Many analyses of Jekyll and Hyde discuss the duality of human character and the obsession with the primitive, evil man inside us all, begging to be let out, but many critics do not discuss how incredibly disturbing the transition actually is. They mention Jekyll and Hyde as two separate characters representing two separate ideas, but in reality they are both the same person and Dr. Jekyll is really not the ideal Victorian man most readers symbolize him as.
For example, the entire last letter describes gruesome deeds done with some remorse, but not enough based on the actions. Jekyll writes the letter in his voice; Jekyll writes the letter to Utterson, yet his descriptions about his alternate personality at the beginning of the letter show a fascination and almost fetishization. The description, for example, has a strong erotic tone to it:
“The most racking pangs succeeded: a grinding in the bones, deadly nausea, and a horror of the spirit that cannot be exceeded at the hour of birth or death. Then these agonies began swiftly to subside, and I came to myself as if out of a great sickness. There was something strange in my sensations, something indescribably new and, from its very novelty, incredibly sweet.” (57)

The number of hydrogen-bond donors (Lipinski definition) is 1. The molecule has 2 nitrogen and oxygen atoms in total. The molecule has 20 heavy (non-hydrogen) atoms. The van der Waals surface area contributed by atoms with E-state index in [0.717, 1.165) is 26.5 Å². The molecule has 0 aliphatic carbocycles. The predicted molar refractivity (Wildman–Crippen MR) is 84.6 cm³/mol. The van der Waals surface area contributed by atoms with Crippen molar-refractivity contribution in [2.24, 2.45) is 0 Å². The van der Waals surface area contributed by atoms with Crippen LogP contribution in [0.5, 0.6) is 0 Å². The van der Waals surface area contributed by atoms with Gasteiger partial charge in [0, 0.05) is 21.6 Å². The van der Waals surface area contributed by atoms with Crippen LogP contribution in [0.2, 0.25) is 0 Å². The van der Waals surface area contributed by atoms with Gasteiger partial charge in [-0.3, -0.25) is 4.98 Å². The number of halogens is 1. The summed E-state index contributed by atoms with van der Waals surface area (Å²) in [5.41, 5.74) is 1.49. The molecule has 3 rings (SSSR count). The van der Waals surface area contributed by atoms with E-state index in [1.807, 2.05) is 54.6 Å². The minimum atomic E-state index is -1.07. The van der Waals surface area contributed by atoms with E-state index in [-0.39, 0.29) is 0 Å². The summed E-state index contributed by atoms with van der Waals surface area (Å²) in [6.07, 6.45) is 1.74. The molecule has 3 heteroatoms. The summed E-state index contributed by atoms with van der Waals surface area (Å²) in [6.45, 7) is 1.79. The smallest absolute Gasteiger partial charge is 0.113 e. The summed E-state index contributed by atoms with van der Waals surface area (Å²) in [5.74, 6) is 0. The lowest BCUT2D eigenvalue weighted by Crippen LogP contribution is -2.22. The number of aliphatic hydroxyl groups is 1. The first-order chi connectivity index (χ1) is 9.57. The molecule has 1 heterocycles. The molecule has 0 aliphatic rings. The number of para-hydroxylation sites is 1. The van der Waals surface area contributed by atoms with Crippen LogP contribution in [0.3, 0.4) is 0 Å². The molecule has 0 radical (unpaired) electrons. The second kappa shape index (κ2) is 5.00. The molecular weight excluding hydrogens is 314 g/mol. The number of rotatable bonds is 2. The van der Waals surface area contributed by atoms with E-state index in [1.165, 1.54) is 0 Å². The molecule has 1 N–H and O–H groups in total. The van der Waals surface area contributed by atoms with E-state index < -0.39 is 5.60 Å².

The language sounds sado-masochistic, and the fact that he performs this over and over again to get the same result coincides with the constant search of pleasure through pain, simulating the effects of orgasm as Deleuze and Freud wrote about. Jekyll gets pleasure out of this painful experience or else he would stop performing it over and over again. He feels a sick freedom that no one else in Victorian society, due to their strict rules, are allowed to feel.
The fact of the matter is Jekyll and Hyde, though different in appearance, are still the same exact person. Hyde comes from Jekyll, but possibly even more terrifying, Jekyll comes from Hyde. In every evil, corrupt person lies some form of goodness, which may be even scarier.